Review: The Tragedy of Prince Rupert

Review: The Tragedy of Prince Rupert

Tragedy of Prince Rupert feels like it was ripped from the pages of an old adventure novel, full of strange contraptions, fantastical whimsy and hidden secrets. While this atmosphere is charming and is combined with a fantastically realized bullet hell arena shooter, some things might have been a bit too well hidden.

Title: Tragedy of Prince Rupert
Developer: Spytihněv
Platform: PC
Game Version: Final
Review Copy: Provided by indieboost
Interface: Keyboard and Mouse
Available on Steam

Tragedy of Prince Rupert is a fast-paced 2D action arena shooter with a historical hot air balloon (Montgolfiere), which can dive 20,000 leagues under the sea and soar into space.

Tragedy of Prince Rupert first caught my attention because of how different it looked.  The sepia tones and detailed, almost hand drawn, environments are fantastic, all inspired by a 1958 Czechoslovak adventure film (Karel Zeman’s The Fabulous World of Jules Verne). The game’s style hits super close to home for me: I grew up on the adventure stories of Jules Verne, H. G. Wells, and Daniel Defoe (a passdown from my father who also grew up on these books) and have always loved the fantastical, almost surreal sense of adventure they embodied. The images from Tragedy of Prince Rupert immediately reminded me of those old wood etched illustrations.

Initially, Tragedy of Prince Rupert come across as an simple bullet-hell shooter with this incredibly cool vintage aesthetic: You pilot a Montgolfiere hot air balloon which happens to be able to shoot off an incredible amount of firepower, fly high into the heavens, and also delve into the depth of the oceans to avoid a host of enemies, from three mast sailing ships training their canons on you, to swooping flying machines and dirigibles, all intent on blowing holes in your balloon and seeing you plummet to your death.

This all handles incredibly well, even if it gets chaotic very quickly, but that’s not what makes Tragedy of Prince Rupert a hidden gem. No, it’s all the things that are hidden high in the sky and deep under water that elevate this game.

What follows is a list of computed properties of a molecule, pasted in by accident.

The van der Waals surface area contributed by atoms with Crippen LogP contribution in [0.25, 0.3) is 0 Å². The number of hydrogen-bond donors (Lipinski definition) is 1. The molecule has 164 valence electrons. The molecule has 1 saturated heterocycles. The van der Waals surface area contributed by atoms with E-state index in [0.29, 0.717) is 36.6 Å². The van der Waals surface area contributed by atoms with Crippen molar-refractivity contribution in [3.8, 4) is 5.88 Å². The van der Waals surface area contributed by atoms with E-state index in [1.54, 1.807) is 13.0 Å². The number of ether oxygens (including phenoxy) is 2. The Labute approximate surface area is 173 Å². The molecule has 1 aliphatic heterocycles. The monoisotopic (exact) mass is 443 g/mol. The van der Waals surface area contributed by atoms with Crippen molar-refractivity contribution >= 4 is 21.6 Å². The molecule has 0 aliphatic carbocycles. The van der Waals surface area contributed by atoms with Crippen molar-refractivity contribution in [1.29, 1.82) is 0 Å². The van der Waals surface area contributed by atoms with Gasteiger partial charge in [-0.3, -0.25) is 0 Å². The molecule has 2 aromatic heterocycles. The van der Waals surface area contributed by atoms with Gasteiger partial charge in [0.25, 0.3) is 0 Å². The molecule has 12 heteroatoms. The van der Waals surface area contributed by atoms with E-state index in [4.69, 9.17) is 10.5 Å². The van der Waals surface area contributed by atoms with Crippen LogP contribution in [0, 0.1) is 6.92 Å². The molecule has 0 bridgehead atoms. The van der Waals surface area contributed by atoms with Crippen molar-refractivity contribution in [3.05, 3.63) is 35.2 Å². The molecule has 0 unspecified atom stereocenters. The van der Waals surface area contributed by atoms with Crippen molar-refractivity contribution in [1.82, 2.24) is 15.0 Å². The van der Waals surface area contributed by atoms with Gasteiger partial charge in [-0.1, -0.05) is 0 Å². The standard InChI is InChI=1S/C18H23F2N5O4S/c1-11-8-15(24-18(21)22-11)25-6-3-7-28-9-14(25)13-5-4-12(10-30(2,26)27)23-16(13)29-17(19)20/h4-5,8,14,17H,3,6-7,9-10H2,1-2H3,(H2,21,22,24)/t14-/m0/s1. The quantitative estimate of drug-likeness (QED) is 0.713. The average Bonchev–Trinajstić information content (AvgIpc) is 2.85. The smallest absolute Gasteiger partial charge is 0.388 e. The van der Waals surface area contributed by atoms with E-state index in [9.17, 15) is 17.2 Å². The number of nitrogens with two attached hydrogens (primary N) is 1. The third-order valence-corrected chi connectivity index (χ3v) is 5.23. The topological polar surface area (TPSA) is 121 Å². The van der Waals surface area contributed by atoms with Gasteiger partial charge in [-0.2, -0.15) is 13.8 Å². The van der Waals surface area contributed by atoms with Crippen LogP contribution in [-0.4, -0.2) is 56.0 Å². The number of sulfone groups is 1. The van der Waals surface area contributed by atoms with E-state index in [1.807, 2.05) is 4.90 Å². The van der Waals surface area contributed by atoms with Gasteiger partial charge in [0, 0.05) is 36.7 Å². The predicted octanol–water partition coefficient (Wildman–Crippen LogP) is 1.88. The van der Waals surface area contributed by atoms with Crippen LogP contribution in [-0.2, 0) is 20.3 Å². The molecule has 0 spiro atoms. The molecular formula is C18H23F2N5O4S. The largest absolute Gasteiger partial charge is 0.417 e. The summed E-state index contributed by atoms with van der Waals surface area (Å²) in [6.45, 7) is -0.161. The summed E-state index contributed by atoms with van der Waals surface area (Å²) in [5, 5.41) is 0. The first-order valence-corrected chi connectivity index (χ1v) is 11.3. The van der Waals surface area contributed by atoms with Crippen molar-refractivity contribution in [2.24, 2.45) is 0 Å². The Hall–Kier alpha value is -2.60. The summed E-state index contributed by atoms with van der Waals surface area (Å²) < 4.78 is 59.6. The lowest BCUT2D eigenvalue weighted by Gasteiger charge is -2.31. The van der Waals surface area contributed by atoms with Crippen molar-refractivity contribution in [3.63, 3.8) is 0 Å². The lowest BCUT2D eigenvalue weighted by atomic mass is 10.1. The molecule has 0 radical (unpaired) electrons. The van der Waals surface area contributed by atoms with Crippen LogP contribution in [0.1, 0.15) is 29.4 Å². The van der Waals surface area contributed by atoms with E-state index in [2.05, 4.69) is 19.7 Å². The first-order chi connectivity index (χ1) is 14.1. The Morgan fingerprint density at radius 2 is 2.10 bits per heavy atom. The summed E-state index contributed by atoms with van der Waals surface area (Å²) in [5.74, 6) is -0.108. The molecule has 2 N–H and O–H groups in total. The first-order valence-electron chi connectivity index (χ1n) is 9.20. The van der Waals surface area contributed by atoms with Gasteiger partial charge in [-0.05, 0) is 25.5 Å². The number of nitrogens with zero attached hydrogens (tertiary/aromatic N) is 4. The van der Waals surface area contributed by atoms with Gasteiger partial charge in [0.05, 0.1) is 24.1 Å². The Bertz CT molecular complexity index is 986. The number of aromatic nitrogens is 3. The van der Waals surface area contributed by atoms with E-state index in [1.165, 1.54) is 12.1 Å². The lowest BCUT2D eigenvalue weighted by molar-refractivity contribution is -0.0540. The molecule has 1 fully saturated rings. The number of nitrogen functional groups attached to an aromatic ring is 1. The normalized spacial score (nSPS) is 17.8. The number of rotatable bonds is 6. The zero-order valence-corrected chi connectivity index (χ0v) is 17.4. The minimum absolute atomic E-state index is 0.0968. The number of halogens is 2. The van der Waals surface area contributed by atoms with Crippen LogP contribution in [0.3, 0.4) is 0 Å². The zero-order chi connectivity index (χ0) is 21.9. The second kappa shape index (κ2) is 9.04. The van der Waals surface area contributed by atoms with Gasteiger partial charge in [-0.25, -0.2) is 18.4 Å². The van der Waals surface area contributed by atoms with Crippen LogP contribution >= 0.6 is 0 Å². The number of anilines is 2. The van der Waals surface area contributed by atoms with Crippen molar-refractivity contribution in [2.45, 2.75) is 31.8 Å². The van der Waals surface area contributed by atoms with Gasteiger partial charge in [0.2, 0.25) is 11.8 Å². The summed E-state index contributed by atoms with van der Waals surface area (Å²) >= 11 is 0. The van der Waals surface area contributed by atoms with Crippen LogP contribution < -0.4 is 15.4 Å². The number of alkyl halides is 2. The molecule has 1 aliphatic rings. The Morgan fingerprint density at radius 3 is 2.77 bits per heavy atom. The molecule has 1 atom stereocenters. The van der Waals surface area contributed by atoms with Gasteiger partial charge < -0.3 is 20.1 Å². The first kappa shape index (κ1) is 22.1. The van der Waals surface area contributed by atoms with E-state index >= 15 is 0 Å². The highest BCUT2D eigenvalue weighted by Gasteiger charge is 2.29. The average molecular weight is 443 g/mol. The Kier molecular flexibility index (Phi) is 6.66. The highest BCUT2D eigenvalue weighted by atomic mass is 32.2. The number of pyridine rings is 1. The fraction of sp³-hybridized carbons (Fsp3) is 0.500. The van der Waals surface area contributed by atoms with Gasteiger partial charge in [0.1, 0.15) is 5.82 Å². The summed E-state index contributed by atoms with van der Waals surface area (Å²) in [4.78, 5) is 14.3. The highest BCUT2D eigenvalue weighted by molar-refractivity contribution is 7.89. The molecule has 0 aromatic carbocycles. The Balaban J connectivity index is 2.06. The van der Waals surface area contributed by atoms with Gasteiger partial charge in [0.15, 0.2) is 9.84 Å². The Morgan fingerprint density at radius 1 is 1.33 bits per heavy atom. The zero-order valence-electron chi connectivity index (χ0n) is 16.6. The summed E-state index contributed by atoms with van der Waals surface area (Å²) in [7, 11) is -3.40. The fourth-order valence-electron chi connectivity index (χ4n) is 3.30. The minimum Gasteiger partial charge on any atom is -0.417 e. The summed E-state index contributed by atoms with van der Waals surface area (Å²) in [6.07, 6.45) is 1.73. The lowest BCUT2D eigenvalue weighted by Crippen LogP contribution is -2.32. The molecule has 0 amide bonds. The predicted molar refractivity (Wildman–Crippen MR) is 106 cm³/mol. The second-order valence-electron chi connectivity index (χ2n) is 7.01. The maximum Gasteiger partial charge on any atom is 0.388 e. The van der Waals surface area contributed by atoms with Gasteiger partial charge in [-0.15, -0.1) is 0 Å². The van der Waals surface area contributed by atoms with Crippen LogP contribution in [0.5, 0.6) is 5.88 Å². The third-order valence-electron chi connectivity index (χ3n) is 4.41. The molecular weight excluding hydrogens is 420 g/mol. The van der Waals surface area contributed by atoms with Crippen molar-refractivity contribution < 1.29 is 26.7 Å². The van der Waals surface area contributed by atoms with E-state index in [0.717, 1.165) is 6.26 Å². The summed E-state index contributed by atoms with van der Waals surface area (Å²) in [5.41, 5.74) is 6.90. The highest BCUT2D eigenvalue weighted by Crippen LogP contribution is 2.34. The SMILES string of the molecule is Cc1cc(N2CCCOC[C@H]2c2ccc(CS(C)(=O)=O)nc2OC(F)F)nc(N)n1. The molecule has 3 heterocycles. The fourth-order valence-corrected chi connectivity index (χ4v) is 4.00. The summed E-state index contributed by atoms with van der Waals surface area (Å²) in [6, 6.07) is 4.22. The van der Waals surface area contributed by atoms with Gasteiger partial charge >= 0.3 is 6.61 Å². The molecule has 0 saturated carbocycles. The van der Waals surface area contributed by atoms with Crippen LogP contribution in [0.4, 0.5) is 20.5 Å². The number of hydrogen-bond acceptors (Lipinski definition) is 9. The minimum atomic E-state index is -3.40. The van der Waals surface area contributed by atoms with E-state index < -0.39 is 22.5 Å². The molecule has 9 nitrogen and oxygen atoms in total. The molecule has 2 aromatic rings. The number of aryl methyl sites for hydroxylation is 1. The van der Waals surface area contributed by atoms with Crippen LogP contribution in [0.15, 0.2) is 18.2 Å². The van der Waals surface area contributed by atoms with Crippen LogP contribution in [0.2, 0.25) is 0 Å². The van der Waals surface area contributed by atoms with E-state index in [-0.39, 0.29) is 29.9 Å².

As you play the game, no doubt dying fairly often and all to quickly, you notice things. Strange things. For me, it was a huge fish just under the water’s surface which I saw when I dived underwater to seek shelter from the bullet storm that was happening in the air. I was quickly swallowed by the fish and suddenly found myself piloting a biological submarine with which I could safely explore the aquatic environment.

I wont spoil things, because the surprise of what you can find is half the fun, but suffice to say there are numerous secret collectible to be found that play into the game’s narrative, a full crew to unlock for your Montgolfiere and perhaps even a princess to save.

Tragedy of Prince Rupert hides a lot of its most interesting features, and doesn’t make an effort to actually push you in their direction. On one hand, I love this; the discovery of these gameplay elements and narrative beats feels exciting and wondrous because you’re finding them almost by chance. However, I cannot help but feel a lot of people might never find them, play this game for a short period and then never touch it again because they never saw what weird possibilities hide in the heights and depths of the Tragedy of Prince Rupert.

 

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Written by
Editor-in-Chief of IndieHangover.com. With a soft spot for epics, sagas and tales of all types, Jacob approaches games as ways to tell stories. He's particularly interested in indie games because of the freedom they have to tell different stories, often in more interesting and innovative ways than Triple A titles.